Submitted to: Meeting Abstract
Publication Type: Abstract Only
Publication Acceptance Date: February 20, 2007
Publication Date: March 16, 2007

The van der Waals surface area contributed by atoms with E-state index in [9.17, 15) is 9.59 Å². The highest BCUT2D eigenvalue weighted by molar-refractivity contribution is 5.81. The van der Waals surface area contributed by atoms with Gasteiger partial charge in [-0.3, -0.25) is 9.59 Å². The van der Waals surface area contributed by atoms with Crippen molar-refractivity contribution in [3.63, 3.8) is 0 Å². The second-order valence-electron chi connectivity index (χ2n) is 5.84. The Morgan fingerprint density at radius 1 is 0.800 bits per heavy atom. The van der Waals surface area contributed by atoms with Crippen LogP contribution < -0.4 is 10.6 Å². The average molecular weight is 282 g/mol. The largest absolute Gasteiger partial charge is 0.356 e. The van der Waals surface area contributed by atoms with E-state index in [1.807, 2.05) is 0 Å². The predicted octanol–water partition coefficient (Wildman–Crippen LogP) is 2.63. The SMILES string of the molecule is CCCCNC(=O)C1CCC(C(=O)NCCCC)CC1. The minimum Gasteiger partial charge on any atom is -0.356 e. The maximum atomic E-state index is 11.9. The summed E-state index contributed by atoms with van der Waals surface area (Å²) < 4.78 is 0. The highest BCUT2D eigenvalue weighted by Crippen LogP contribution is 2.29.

Citation: Holden, J.M. 2007. Nutrients and Food Composition: Data Needs. International Symposium: The Importance of the KNHANES adn Nutrient Database in a search for Dietary Risk Factors, March 16, 2007, Seoul, Korea. Technical Abstract: For more than 100 years the U.S. Department of Agriculture (USDA) has supported the generation and compilation of food composition data. Today the Agricultural Research Service, USDA develops and maintains the National Nutrient Data Bank, a repository of food composition data which provides the foundation for most other U.S. food composition database applications including the databases for the U.S. What We Eat in America: NHANES and for epidemiological applications. Recently, the USDA, in collaboration with the Office of Dietary Supplements, initiated the development of a database for dietary supplements to complement the databases for food composition. USDA food composition data are disseminated via the internet website www.ars.usda.gov/foodcomp. Applications include development of U.S. food and nutrition policy, product development, and the conduct of clinical and metabolic studies. Food composition data are also required to develop a national food labeling program and to support food trade. As a result, these data are an essential factor in the exploration of risk assessment tools for diet and nutrition research. Values for the more than 7,200 foods and up to 140 dietary components may be derived from chemical analysis of representative samples of the foods, obtained from the food industry or scientific literature, or calculated from data for similar foods. Through a collaboration with the U.S. National Institutes of Health, USDA has developed the National Food and Nutrient Analysis Program to generate original analytical data for important foods. The challenging process of maintaining a dynamic reservoir of accurate, current, and specific estimates for components in foods and dietary supplements requires continuous support for food composition research, data generation, including studies of variability, and data compilation. Cooperation with the food and dietary supplements industries, the scientific community and government agencies is essential to this process.